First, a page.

With Valentine's Day upon us and romance in the air, there is no better time to start exploring our marriage records.
Civil registrations of marriages began in 1837. You can find some important and interesting historical marriage records available online at findmypast such as the marriage of Albert Windsor to the Queen Mother Elizabeth Bowes-Lyons in 1923.
In keeping with the spirit of the day, you can also find a selection of aptly named couples whose union would make St. Valentine himself proud. In 1868 at Bradford on Avon there was a Love-Hart wedding as Edward Holbrook Love took Mary Jane Hart to be his bride and in 1914 a miss Valentine Pincemaille married Harry Hart in Windsor .
One particular wedding in 1919 must have been a romantic affair if the names of the young couple were anything to go by. Mary Sweet and Albert Love celebrated their sweet love when they wed at Paddington and in 1868, a pair of young Darlings were joined in holy union as Anne Catherine Darling and Robert Alexander Darling said their vows in Alnwick Northumberland.
The spirit of Valentine's Day is not only present in our marriages records; there are amorous discoveries to be made across many of our collections. For example the 1891 census shows that 17 year old Rosa Red was the general servant at 67, Grenville Street, Cheadle, Stockport, and birth records show that in 1913 a Valentine Card was born in Chelmsford, Essex.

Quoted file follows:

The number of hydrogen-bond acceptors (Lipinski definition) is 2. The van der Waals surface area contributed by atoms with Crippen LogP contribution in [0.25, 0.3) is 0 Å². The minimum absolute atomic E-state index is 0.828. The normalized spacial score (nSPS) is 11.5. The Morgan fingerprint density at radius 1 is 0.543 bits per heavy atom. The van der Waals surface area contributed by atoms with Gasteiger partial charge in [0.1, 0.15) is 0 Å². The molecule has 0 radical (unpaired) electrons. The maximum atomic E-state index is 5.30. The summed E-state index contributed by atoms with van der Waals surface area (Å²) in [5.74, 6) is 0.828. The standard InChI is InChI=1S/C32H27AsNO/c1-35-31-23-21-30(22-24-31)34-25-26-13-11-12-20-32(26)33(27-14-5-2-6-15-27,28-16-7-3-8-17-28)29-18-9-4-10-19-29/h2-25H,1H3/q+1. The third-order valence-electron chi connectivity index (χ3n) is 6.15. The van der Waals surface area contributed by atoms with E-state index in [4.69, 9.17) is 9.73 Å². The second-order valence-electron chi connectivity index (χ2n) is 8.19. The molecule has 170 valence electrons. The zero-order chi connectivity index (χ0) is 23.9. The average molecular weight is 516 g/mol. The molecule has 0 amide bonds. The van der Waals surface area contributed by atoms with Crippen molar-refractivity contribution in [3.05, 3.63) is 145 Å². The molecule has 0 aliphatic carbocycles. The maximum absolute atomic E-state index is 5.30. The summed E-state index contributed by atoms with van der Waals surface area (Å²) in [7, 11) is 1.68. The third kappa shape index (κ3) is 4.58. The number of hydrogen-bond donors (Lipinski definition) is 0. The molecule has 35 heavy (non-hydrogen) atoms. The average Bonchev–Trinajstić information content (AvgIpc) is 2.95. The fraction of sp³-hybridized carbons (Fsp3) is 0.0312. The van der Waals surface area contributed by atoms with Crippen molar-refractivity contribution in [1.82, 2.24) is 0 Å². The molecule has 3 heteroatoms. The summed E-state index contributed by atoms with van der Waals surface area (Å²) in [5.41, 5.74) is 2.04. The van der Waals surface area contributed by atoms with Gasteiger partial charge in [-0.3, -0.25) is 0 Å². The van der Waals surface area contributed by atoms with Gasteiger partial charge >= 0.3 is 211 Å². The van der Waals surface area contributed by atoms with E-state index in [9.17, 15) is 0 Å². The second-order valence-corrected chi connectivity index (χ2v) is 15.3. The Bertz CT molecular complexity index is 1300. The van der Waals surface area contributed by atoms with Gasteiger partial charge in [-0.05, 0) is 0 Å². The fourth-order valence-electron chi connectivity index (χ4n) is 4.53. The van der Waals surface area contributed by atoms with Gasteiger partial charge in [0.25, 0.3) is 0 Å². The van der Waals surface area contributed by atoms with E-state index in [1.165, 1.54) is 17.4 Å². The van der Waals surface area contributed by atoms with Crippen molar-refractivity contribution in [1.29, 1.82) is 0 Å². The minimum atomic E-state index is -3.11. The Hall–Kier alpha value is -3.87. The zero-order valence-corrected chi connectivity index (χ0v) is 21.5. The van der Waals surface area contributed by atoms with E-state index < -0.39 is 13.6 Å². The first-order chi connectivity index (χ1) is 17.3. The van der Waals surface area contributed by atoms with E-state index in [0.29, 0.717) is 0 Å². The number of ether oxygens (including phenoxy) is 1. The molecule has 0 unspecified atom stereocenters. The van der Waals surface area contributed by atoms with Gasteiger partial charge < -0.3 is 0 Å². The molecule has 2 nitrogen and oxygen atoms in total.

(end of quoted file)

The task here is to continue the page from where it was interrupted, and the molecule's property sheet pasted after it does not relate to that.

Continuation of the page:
Valentine Card in a 1913 birth register
- Despite its ancient origins, marriage still remains incredibly popular amongst young people with over 90% aspiring to get married at some point in the future. Although the stereotypical view is that marriages no longer last, every two out of three first marriages will last until one partner dies. The divorce rate has remained fairly static since the early 1980s. Perhaps this is because of the way society has changed, there is far more freedom to pick a partner of your own choice and to establish a long term, stable relationship before entering into the commitment of marriage. Explore the marriage records today and discover what they can tell you about the love lives of your ancestors.